The patient’s Carboplatin and Paclitaxel were completed after five cycles of treatment, but Alexander remains on a maintenance dose of Erbitux – provided by the research study – to this day.
“We’ve seen what clinical trials can do firsthand and want other families to have the same access that we did,” said Alexander. “We’re thrilled that Prisma Health is able to expand trials. People just don’t know realize what clinicals may be able to do – we don’t understand why more people don’t try to take advantage of them. They can be a lifesaver.”
“They can also be a tremendous financial help since costs for trial medications and most treatments are provided through the trials,” he said.
Even if this clinical trial hadn’t helped him at all, “I would still have done it because I know it could have helped someone else after me,” said Alexander, who is hailed as “Jimmy D” during his visits to the Butternut office, where staff regularly come by his infusion chair to give him a hug and check on him.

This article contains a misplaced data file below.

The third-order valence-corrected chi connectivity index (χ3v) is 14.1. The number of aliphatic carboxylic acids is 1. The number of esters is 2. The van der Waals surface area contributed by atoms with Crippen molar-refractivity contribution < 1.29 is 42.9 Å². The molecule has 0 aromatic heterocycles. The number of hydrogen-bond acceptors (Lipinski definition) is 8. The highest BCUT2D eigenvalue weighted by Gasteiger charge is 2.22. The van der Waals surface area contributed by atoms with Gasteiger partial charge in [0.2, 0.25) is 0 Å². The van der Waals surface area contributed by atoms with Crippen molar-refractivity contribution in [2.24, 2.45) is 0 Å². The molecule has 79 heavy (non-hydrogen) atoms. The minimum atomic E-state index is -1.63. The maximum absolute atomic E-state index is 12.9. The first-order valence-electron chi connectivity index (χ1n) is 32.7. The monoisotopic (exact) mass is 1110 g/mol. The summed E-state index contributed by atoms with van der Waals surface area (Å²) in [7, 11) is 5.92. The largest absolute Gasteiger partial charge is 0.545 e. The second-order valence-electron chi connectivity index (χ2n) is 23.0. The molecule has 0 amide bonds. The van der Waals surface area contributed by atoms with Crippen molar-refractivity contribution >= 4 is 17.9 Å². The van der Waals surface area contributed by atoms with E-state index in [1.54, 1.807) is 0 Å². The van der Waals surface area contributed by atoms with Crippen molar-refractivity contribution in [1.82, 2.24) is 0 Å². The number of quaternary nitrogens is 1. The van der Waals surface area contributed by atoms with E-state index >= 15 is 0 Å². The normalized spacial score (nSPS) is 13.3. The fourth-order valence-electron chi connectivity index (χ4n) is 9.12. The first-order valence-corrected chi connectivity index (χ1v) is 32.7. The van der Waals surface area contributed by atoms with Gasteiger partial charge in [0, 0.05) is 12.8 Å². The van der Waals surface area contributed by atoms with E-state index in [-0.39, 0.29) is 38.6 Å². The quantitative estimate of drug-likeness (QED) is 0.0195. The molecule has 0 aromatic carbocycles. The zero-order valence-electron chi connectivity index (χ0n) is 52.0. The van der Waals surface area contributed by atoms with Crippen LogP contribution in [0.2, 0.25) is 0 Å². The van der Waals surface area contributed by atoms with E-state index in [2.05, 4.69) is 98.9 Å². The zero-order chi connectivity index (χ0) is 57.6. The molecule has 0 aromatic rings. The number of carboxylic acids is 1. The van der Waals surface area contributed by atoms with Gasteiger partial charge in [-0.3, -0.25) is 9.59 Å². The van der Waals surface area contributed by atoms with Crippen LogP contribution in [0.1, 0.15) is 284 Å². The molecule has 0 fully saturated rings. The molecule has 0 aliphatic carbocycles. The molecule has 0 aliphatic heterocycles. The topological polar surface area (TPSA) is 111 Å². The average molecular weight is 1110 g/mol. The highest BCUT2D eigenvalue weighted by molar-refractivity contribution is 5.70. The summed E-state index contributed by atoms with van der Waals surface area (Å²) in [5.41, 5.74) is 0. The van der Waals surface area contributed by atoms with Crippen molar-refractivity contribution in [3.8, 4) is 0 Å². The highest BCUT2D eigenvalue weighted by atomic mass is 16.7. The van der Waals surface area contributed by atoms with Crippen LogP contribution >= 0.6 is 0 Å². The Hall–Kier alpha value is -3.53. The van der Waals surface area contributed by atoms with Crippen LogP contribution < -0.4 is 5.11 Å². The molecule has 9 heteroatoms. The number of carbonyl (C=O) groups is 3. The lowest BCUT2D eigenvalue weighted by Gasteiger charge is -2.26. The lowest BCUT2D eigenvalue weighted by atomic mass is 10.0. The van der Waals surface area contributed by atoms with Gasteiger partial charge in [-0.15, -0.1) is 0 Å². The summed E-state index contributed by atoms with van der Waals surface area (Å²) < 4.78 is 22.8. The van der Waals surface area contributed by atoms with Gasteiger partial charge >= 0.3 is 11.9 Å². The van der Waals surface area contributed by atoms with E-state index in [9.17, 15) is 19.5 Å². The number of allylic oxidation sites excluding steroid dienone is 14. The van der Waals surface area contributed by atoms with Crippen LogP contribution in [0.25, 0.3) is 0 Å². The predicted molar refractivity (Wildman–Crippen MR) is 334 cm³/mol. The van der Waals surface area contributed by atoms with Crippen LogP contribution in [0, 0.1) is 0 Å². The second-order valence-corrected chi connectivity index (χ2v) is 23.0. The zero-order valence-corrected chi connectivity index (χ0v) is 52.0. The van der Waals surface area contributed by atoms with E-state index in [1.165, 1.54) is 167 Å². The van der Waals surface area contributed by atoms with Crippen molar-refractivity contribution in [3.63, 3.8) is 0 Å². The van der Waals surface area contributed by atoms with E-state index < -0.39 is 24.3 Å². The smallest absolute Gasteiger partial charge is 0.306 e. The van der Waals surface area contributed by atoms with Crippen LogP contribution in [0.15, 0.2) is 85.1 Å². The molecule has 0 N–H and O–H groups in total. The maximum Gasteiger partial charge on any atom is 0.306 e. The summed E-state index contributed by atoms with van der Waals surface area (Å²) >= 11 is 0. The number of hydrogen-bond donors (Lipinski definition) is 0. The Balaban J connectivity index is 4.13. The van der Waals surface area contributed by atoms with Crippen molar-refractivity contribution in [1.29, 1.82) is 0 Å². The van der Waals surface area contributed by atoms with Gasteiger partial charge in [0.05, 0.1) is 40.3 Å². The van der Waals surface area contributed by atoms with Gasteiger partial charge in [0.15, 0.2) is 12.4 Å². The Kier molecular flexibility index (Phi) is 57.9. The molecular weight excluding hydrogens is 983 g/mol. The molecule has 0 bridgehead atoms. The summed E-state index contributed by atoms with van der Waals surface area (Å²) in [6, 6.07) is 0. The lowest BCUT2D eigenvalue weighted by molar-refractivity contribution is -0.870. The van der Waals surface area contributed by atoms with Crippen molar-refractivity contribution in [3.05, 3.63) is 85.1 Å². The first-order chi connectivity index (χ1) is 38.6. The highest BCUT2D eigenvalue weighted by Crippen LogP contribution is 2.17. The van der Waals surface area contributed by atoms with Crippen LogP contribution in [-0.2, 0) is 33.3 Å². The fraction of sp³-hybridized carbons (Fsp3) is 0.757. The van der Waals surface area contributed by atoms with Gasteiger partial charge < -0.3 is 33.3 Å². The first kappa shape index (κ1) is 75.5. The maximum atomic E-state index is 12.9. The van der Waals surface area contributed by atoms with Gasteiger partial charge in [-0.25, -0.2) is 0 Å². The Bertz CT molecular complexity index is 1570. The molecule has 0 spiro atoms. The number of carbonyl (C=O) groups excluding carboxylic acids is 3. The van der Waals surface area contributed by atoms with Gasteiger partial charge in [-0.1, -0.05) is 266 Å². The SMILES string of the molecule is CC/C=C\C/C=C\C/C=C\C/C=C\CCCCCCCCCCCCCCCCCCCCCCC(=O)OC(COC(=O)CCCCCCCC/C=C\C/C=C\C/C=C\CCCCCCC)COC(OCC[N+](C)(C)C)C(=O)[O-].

“It’s given my husband a wonderful quality of life,” said Jane Alexander of her husband, a retired engineer from GE who enjoys talking Clemson football, spending time with his wife, two daughters, five grandchildren and six great-grandchildren, many of whom shaved their hair in solidarity with “Pop” when his hair fell out during chemo. “But nothing stops him, he’s like a train. He still mows his own one-acre yard every week, and we still give each other a kiss every morning and one every night. Now, isn’t that a wonderful life?”
For physicians, that nearly-eight-year success could hold secrets for unlocking similar successes for other patients.
“What we learn from one patient helps that patient – but also many many more,” said Giguere. “A unique aspect of research via the NCORP grant is that it interrogates every point on the cancer continuum from diagnosis, treatment, supportive care – as well as proactively evaluates cancer prevention and more effective and efficient ways of delivering cancer care.”
For more information on Prisma Health’s clinical trials or how to access them, visit ghs.org/healthcareservices/cancer/clinical-trials/.